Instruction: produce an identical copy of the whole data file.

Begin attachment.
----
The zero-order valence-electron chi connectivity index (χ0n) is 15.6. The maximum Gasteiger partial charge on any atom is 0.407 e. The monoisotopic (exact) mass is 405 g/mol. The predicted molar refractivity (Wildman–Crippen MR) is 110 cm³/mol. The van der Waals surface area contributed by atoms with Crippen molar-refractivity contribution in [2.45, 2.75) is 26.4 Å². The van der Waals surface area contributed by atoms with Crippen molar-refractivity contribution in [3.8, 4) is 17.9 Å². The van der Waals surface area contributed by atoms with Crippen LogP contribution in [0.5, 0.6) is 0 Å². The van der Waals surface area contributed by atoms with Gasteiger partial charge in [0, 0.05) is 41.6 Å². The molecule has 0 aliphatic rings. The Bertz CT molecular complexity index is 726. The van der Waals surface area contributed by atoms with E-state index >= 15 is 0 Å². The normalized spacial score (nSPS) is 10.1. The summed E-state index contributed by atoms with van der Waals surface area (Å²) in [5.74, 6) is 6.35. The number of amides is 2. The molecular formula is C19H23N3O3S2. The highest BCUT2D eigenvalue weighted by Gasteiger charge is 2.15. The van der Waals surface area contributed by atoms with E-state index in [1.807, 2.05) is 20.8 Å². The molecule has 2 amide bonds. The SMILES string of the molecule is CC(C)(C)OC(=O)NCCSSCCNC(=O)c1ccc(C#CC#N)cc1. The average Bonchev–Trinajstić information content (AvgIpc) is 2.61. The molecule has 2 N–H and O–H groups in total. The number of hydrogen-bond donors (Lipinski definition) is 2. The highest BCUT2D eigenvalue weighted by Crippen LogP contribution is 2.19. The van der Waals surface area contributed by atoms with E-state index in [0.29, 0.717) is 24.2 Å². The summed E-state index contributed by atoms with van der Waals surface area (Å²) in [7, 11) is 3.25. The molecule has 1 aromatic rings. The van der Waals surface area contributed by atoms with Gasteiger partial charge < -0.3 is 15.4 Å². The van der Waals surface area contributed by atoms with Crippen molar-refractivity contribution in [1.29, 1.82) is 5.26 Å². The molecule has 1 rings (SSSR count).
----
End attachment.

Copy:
The zero-order valence-electron chi connectivity index (χ0n) is 15.6. The maximum Gasteiger partial charge on any atom is 0.407 e. The monoisotopic (exact) mass is 405 g/mol. The predicted molar refractivity (Wildman–Crippen MR) is 110 cm³/mol. The van der Waals surface area contributed by atoms with Crippen molar-refractivity contribution in [2.45, 2.75) is 26.4 Å². The van der Waals surface area contributed by atoms with Crippen molar-refractivity contribution in [3.8, 4) is 17.9 Å². The van der Waals surface area contributed by atoms with Crippen LogP contribution in [0.5, 0.6) is 0 Å². The van der Waals surface area contributed by atoms with Gasteiger partial charge in [0, 0.05) is 41.6 Å². The molecule has 0 aliphatic rings. The Bertz CT molecular complexity index is 726. The van der Waals surface area contributed by atoms with E-state index >= 15 is 0 Å². The normalized spacial score (nSPS) is 10.1. The summed E-state index contributed by atoms with van der Waals surface area (Å²) in [5.74, 6) is 6.35. The number of amides is 2. The molecular formula is C19H23N3O3S2. The highest BCUT2D eigenvalue weighted by Gasteiger charge is 2.15. The van der Waals surface area contributed by atoms with E-state index in [1.807, 2.05) is 20.8 Å². The molecule has 2 amide bonds. The SMILES string of the molecule is CC(C)(C)OC(=O)NCCSSCCNC(=O)c1ccc(C#CC#N)cc1. The average Bonchev–Trinajstić information content (AvgIpc) is 2.61. The molecule has 2 N–H and O–H groups in total. The number of hydrogen-bond donors (Lipinski definition) is 2. The highest BCUT2D eigenvalue weighted by Crippen LogP contribution is 2.19. The van der Waals surface area contributed by atoms with E-state index in [0.29, 0.717) is 24.2 Å². The summed E-state index contributed by atoms with van der Waals surface area (Å²) in [7, 11) is 3.25. The molecule has 1 aromatic rings. The van der Waals surface area contributed by atoms with Gasteiger partial charge < -0.3 is 15.4 Å². The van der Waals surface area contributed by atoms with Crippen molar-refractivity contribution in [1.29, 1.82) is 5.26 Å². The molecule has 1 rings (SSSR count).